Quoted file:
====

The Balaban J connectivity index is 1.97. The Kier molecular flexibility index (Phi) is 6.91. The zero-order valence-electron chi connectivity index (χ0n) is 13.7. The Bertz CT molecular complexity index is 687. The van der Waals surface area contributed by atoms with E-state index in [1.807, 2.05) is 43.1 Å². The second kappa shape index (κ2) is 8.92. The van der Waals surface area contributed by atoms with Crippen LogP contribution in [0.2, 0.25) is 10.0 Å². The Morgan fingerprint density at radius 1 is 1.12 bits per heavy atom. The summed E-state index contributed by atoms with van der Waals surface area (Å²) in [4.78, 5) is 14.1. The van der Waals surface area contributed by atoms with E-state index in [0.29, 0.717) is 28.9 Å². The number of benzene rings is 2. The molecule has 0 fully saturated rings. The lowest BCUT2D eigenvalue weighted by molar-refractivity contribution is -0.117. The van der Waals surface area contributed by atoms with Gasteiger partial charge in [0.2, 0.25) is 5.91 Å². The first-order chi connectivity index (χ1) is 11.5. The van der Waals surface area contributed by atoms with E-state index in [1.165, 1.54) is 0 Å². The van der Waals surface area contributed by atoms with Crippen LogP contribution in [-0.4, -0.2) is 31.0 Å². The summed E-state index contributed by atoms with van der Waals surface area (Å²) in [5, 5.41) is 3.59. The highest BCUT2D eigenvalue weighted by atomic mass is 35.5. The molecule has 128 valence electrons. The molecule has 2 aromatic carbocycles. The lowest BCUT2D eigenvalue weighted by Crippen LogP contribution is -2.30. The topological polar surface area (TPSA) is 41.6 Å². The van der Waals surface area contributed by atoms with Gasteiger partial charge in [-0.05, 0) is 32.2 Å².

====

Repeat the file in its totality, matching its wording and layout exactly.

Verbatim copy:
The Balaban J connectivity index is 1.97. The Kier molecular flexibility index (Phi) is 6.91. The zero-order valence-electron chi connectivity index (χ0n) is 13.7. The Bertz CT molecular complexity index is 687. The van der Waals surface area contributed by atoms with E-state index in [1.807, 2.05) is 43.1 Å². The second kappa shape index (κ2) is 8.92. The van der Waals surface area contributed by atoms with Crippen LogP contribution in [0.2, 0.25) is 10.0 Å². The Morgan fingerprint density at radius 1 is 1.12 bits per heavy atom. The summed E-state index contributed by atoms with van der Waals surface area (Å²) in [4.78, 5) is 14.1. The van der Waals surface area contributed by atoms with E-state index in [0.29, 0.717) is 28.9 Å². The number of benzene rings is 2. The molecule has 0 fully saturated rings. The lowest BCUT2D eigenvalue weighted by molar-refractivity contribution is -0.117. The van der Waals surface area contributed by atoms with Gasteiger partial charge in [0.2, 0.25) is 5.91 Å². The first-order chi connectivity index (χ1) is 11.5. The van der Waals surface area contributed by atoms with E-state index in [1.165, 1.54) is 0 Å². The van der Waals surface area contributed by atoms with Crippen LogP contribution in [-0.4, -0.2) is 31.0 Å². The summed E-state index contributed by atoms with van der Waals surface area (Å²) in [5, 5.41) is 3.59. The highest BCUT2D eigenvalue weighted by atomic mass is 35.5. The molecule has 128 valence electrons. The molecule has 2 aromatic carbocycles. The lowest BCUT2D eigenvalue weighted by Crippen LogP contribution is -2.30. The topological polar surface area (TPSA) is 41.6 Å². The van der Waals surface area contributed by atoms with Gasteiger partial charge in [-0.05, 0) is 32.2 Å².